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Space Efficient Housing

A line of single-family, 2-story rowhouses runs down a suburban street beneath a blue sky filled with clouds.Intended or not, many zoning codes in Oregon tend to encourage development of large, detached homes to the exclusion of anything else. Yet, researchers found that denser housing configurations that are combined with an appropriate mix of other uses produce more walkable and less auto-oriented neighborhoods.

This 2016 report published by the Transportation and Growth Management program (TGM) builds on research of the Oregon Department of Environmental Quality that highlights ways to reduce carbon and energy impacts and boost housing that uses less land and energy. The environmental agency report found that building smaller homes was among the best ways to reduce that housing's environmental impact.

As fewer people have kids and people live longer, demographers expect the trend toward smaller households to continue. Meanwhile, many parts of Oregon are experiencing a severe lack of affordable housing. Collectively, these factors motivate research and encourage cities to explore space-efficient housing models and ways to support their production.

Read on for a report summary, or download a pdf copy of the report.

Download the report without the appendix. (2.9MB)
Download the complete report. (10MB)

Report Summary

Overview

The report, Character-Compatible, Space-Efficient Housing Options for Single-Dwelling Neighborhoods (May 2016), describes housing types that support higher population densities in single-family neighborhoods in ways that maintain character and increase housing options. The highlighted housing types are:

  • Cottage clusters
  • Internal division of larger homes
  • Corner duplexes
  • Accessory dwelling units (aka "granny flats")

In Oregon, city populations are growing, while household sizes are shrinking and housing prices are rising. Yet, single-family zoning still comprises the dominant land use in most cities. In fact, single-family zones take up 48% of all land in the Portland Metro urban growth boundary, and 77% of all land zoned for housing.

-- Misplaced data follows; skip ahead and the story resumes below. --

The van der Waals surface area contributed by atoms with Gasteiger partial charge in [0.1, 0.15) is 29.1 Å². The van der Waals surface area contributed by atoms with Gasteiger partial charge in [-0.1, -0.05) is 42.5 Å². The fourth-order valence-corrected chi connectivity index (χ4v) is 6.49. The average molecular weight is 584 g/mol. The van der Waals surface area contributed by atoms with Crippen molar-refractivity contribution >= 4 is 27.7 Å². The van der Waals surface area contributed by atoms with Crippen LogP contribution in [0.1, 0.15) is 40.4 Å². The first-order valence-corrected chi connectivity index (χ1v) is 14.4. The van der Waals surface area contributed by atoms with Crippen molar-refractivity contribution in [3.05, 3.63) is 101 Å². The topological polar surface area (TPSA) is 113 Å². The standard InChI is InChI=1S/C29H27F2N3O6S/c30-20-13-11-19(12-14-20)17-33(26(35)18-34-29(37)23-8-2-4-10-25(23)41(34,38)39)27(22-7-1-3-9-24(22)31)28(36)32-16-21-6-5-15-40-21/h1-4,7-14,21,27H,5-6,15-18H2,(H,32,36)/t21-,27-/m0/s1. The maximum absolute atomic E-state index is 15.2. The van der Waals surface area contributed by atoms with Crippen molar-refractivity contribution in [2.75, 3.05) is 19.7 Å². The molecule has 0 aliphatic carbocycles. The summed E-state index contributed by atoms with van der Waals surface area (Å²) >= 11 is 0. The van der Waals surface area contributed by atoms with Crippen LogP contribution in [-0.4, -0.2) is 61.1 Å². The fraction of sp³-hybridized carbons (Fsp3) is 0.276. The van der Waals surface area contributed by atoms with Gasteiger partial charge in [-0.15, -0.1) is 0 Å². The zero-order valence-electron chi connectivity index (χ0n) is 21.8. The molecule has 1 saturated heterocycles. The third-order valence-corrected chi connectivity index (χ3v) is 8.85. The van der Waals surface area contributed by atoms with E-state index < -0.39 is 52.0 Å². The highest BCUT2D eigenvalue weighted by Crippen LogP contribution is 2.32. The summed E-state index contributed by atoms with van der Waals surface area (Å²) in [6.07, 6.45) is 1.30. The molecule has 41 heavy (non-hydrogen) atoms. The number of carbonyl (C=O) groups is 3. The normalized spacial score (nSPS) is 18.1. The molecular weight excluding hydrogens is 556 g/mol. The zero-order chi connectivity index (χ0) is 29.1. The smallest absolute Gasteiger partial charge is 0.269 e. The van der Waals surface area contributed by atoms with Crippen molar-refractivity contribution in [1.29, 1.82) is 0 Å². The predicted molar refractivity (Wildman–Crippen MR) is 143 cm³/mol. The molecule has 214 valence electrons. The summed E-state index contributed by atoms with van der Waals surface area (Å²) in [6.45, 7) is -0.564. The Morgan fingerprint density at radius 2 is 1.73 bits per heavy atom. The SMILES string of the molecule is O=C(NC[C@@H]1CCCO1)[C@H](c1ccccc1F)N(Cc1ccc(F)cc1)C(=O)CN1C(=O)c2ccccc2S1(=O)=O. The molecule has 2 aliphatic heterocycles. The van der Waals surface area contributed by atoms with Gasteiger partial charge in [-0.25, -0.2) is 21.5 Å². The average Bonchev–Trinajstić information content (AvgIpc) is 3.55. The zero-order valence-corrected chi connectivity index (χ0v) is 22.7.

Smaller dwellings, like those in this report, will grow in importance in single-dwelling zones as Oregon cities continue to grow. These dwelling options have been selected specifically for their size and ability to be located discreetly, and in similar style, within existing neighborhoods of detached, single-unit homes.

Many communities have already experimented with legalizing one or more of these housing types, or re-legalizing them where they had once been allowed. The report provides case studies, code analysis, and suggestions for best practices.

Recommendations

The report recommends these practices for all four housing types:

  • Allow options through a simple or by-right land use process;
  • Allow them in all single-dwelling zones;
  • Minimize off-street parking requirements;
  • Customize use restrictions and design compatibility requirements (if any) based on local priorities and concerns;
  • Balance regulatory restrictions against desired housing production levels; and
  • Periodically review and update regulations based on actual production levels and community feedback from completed projects.

Click on a housing type below to reveal more specific recommendations.

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